Niverville sets annual deadline to retrieve items from frozen lakes
On February 7, Niverville’s town council passed a new bylaw which marks March 1 as the official date by which residents need to have all personal items or structures removed from local frozen waterways.
“People like to enjoy the lake, so they bring a firepit to be a part of the kids skating. Or maybe they leave their hockey net out there,” says Mayor Myron Dyck. “All of a sudden, we get a warming trend and then the ice starts to get thin and now we’ve got people scrambling onto the waterways to get their stuff from sinking into the lake. We’re just trying to ensure we’re doing this safely and efficiently… We don’t want anyone getting hurt.”
Items not retrieved by this date will be removed by the local fire department and delivered to the town office. Residents wanting to collect their items will be required to pay a fee in lieu of the cost incurred by the fire department for having to retrieve them.
“We’re not looking for ways to penalize people,” Mayor Dyck says. “So if it’s someone’s property, like skates or a net or whatever, we want to return it to the rightful owner. At the same time, we’re trying to not let the lakes become a dumping ground.”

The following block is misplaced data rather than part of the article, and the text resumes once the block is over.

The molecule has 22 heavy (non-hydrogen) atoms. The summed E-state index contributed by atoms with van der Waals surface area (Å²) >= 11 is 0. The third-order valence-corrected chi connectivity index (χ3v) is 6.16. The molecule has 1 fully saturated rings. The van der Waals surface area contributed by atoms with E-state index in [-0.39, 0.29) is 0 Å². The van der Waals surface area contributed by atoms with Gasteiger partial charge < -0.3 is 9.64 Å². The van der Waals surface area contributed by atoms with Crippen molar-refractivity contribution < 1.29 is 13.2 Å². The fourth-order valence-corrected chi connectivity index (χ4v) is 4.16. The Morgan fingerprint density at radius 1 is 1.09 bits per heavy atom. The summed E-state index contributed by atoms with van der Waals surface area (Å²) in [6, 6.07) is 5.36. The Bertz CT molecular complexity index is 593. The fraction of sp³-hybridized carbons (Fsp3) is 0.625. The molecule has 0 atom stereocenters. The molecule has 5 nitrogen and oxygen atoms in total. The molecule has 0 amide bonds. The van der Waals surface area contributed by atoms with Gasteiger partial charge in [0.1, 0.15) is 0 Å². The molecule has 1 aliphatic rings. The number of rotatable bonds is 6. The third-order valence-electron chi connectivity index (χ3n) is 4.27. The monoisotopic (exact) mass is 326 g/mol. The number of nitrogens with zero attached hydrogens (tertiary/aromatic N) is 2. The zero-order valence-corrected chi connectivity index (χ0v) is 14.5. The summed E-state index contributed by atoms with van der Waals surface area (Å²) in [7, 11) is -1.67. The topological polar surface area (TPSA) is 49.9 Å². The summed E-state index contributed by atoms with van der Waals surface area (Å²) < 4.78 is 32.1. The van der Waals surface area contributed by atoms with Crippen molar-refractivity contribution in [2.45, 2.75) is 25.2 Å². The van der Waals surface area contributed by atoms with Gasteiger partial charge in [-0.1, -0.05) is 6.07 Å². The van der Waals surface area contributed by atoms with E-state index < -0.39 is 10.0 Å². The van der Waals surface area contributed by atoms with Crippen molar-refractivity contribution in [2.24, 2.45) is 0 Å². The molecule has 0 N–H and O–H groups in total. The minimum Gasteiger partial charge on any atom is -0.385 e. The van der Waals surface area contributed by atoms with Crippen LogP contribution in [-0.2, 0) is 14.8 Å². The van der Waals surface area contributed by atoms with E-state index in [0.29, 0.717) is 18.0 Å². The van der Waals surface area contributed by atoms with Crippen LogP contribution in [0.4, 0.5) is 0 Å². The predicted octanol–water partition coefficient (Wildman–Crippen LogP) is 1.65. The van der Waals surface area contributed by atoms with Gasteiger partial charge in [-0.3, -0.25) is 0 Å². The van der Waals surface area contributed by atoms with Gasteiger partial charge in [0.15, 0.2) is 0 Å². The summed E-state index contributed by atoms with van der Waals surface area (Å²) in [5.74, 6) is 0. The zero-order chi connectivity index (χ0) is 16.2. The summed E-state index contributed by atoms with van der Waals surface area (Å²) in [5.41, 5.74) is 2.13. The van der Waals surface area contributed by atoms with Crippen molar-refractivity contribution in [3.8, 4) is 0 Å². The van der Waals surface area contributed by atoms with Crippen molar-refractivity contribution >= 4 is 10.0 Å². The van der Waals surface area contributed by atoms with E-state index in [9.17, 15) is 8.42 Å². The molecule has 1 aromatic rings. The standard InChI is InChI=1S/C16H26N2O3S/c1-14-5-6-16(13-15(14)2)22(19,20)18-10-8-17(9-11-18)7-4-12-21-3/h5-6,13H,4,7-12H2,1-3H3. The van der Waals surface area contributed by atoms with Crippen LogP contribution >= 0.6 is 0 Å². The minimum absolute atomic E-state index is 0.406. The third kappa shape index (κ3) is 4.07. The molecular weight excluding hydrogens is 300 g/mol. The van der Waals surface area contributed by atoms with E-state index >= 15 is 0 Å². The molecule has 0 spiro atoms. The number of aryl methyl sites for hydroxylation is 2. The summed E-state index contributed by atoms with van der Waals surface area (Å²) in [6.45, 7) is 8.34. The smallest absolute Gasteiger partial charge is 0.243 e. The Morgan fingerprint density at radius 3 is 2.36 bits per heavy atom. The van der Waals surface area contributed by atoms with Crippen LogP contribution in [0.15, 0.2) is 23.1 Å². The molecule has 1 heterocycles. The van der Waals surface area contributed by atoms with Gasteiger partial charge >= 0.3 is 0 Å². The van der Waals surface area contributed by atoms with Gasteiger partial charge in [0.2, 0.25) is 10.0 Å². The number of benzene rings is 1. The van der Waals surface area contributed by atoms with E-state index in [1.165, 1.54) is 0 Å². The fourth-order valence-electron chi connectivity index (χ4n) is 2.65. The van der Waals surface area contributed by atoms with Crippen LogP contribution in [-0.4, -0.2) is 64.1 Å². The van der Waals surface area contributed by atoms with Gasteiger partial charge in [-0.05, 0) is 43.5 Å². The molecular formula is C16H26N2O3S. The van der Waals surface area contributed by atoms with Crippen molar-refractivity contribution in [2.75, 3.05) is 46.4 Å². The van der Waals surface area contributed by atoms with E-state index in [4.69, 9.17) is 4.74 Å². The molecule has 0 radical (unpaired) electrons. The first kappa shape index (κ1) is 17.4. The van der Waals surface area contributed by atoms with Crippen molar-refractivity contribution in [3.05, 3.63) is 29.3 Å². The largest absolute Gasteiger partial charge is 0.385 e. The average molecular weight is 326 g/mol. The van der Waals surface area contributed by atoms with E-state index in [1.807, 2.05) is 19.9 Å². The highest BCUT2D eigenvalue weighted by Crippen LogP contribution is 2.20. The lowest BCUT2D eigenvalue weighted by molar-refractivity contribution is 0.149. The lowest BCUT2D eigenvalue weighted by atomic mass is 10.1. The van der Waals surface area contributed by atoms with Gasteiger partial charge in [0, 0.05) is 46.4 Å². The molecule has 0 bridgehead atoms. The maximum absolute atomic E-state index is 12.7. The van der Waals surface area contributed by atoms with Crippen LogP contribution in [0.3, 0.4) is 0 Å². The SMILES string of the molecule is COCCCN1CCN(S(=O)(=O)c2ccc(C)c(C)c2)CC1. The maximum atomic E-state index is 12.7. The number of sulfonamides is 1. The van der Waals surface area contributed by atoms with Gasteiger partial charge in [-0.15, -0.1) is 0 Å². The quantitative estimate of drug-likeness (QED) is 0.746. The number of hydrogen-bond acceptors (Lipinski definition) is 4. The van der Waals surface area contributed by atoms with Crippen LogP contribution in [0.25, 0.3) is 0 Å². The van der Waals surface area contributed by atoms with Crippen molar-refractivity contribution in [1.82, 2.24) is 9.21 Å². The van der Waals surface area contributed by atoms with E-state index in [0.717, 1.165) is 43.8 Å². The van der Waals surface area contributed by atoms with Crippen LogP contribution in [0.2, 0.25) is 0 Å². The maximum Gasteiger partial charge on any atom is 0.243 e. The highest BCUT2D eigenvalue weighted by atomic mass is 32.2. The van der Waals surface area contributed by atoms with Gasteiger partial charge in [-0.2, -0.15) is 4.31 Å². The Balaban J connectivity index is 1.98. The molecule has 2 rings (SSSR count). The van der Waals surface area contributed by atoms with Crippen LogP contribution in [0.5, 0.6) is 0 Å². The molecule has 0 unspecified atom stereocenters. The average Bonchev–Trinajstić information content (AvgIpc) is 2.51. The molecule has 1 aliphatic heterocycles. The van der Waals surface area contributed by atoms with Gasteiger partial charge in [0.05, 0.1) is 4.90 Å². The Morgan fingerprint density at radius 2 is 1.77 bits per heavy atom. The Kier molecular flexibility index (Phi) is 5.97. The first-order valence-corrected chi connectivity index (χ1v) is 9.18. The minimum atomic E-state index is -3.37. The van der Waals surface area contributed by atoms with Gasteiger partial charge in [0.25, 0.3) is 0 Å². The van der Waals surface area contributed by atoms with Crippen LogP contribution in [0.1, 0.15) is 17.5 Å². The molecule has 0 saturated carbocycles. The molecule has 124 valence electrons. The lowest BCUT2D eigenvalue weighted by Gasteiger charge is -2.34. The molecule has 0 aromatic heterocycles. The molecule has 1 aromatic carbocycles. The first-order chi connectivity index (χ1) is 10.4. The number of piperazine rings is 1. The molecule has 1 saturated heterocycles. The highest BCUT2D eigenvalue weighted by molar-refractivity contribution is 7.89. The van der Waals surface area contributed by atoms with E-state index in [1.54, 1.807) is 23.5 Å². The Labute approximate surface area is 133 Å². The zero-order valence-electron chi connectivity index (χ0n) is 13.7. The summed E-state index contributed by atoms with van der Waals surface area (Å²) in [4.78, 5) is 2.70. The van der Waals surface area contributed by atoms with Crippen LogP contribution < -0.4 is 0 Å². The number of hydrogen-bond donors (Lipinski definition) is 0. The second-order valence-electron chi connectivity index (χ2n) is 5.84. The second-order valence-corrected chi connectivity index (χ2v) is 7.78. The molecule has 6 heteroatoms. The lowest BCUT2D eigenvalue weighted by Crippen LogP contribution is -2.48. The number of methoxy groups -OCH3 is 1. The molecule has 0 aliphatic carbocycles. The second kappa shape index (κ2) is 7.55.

By dumping ground, the mayor refers to the many items they know already lie at the bottom of the lakes due to early thaws from years past.
Retrieval of items from frozen lake surfaces is best left to the fire department, Dyck says, rather than putting town staff at undue risk. If someone should fall through, the fire department is already trained and equipped for ice and water rescues.
Council asks that residents also take responsibility for items of no intrinsic value, like bales, which are dragged onto ice surfaces and left for the town to deal with.
Brenda Sawatzky, Local Journalism Initiative Reporter, The Niverville Citizen